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A Harvard report on teaching undergraduates released this week made quite a splash nationally.
The study, which was featured on the front page of The New York Times Monday, concludes that undergraduates learn best with frequent assignments and faculty oversight.
Despite the widespread publicity for the report, the reaction within the red brick walls of the University appears to be lukewarm.
About half of 20 faculty interviewed this week said that they were not familiar with the study. And many of those who were said that its recommendations were reasonable but by no means earth-shattering.
"As reported in The New York Times article, it's common sense and straightforward--what most experienced teachers already know," says Gary Ebbs, assistant professor of philosophy.
Among the major conclusions of the study, coordinated by Professor of Education Richard J. Light, is that students want an increase in assignments, quizzes, small study group interaction and direct feedback.
The study also recommends that at the end of every lecture, students should write an anonymous "one minute paper," summarizing what they learned in class and the questions they still have. The exercise will prevent students from leaving lecture without synthesizing new ideas and will provide faculty with student feedback, the study says.
The Light report, based on three years of research into the experience of Harvard undergraduates, was the first report by Harvard Assessment Seminars, a University-wide project initiated by President Derek C. Bok to make teaching more innovative.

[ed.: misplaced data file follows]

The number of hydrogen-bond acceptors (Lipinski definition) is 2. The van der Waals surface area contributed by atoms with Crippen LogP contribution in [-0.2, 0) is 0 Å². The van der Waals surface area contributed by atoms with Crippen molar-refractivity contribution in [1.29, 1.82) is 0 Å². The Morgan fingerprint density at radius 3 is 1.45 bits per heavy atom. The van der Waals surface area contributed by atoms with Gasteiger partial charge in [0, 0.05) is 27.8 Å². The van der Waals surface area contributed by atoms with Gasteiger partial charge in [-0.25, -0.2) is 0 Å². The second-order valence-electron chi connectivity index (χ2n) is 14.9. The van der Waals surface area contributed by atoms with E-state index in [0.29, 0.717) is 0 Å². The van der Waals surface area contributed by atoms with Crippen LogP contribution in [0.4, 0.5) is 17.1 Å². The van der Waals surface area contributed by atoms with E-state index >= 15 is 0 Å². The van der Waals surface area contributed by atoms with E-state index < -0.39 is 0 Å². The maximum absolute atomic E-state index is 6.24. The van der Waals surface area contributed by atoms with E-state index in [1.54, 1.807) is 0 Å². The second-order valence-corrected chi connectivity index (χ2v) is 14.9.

The Need for Experimentation
Bok says he thinks that some of the study's proposals could eventually make an impact on the undergraduate experience at Harvard.
"What I hope is that people will be intrigued by some of the findings coming out of these reports and [will] want to do more studies," says Bok, who says he would like to experiment with some of the recommendations in courses such as Social Analysis 10 and Expository Writing.
And Pforzheimer University Professor Sidney Verba '53, former associate dean for undergraduate education, says that the report's proposals are realistic precisely because they are not that sweeping or expensive to implement.
"It's something I see I can be doing in the classes I teach," says Verba, a professor in the Government Department. "I was intrigued by the specificity and reasonableness."
But other say that the recommendations may only appear "reasonable" to faculty teaching certain courses.
Paul G. Bamberg '63, senior lecturer on physics, says that daily assignments and student interaction are successful teaching tools in his introductory physics class. But when he tried them in an intermediate computer science course, the methods failed, he says.
The students in Computer Science 124, "Data Structures and Algorithms," Bamberg says, requested traditional teaching. "There was strong sentiment for my just getting up there and lecturing," he says.
Winthrop Professor of History Stephen A. Thernstrom says that the Light study relies too much on undergraduate perceptions of what constitutes good teaching.
"This study takes as a measure of good teaching student responses...Some of my colleagues would be skeptical of this," says Thernstrom.
Thernstrom says that there is a trade-off between having faculty regularly monitor student progress, as the study suggests, and treating undergraduates as adults.
"This is a high school model of how you learn, "he says. "But maybe we can do with a little more of this at Harvard."
Questions of Impact
Regardless of their views of the report, faculty members agree that any changes it could bring about will take time.
"It is not Harvard style to tell individual faculty how to teach," says Bamberg. "On one hand, it makes it harder to change teaching styles. On the other hand, it makes it a more attractive place to teach."
And Mark A. Peterson, the head tutor of the Government Department, says that it is up to individual professors to implement the Light study's recommendations.
"The nature of life and pedagogy at Harvard is that it is a highly autonomous, decentralized process," he says. "In the end there is no mechanism that compels faculty members to work in a certain way."
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